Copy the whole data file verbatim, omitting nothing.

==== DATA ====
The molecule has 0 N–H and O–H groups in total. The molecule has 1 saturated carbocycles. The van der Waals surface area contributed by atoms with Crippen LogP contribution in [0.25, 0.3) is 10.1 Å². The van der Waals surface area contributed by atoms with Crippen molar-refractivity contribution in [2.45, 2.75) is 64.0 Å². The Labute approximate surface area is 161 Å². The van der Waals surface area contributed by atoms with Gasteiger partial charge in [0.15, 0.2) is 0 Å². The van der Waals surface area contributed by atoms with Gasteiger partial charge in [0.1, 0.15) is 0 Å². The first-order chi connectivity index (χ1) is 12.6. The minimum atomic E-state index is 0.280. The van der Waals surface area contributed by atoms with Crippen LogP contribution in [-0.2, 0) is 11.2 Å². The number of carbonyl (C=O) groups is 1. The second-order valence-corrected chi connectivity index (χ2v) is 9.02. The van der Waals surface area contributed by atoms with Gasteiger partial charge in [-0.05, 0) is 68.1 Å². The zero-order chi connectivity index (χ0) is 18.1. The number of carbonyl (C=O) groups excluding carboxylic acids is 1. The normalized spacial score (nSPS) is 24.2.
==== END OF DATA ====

The molecule has 0 N–H and O–H groups in total. The molecule has 1 saturated carbocycles. The van der Waals surface area contributed by atoms with Crippen LogP contribution in [0.25, 0.3) is 10.1 Å². The van der Waals surface area contributed by atoms with Crippen molar-refractivity contribution in [2.45, 2.75) is 64.0 Å². The Labute approximate surface area is 161 Å². The van der Waals surface area contributed by atoms with Gasteiger partial charge in [0.15, 0.2) is 0 Å². The van der Waals surface area contributed by atoms with Gasteiger partial charge in [0.1, 0.15) is 0 Å². The first-order chi connectivity index (χ1) is 12.6. The minimum atomic E-state index is 0.280. The van der Waals surface area contributed by atoms with Crippen LogP contribution in [-0.2, 0) is 11.2 Å². The number of carbonyl (C=O) groups is 1. The second-order valence-corrected chi connectivity index (χ2v) is 9.02. The van der Waals surface area contributed by atoms with Gasteiger partial charge in [-0.05, 0) is 68.1 Å². The zero-order chi connectivity index (χ0) is 18.1. The number of carbonyl (C=O) groups excluding carboxylic acids is 1. The normalized spacial score (nSPS) is 24.2.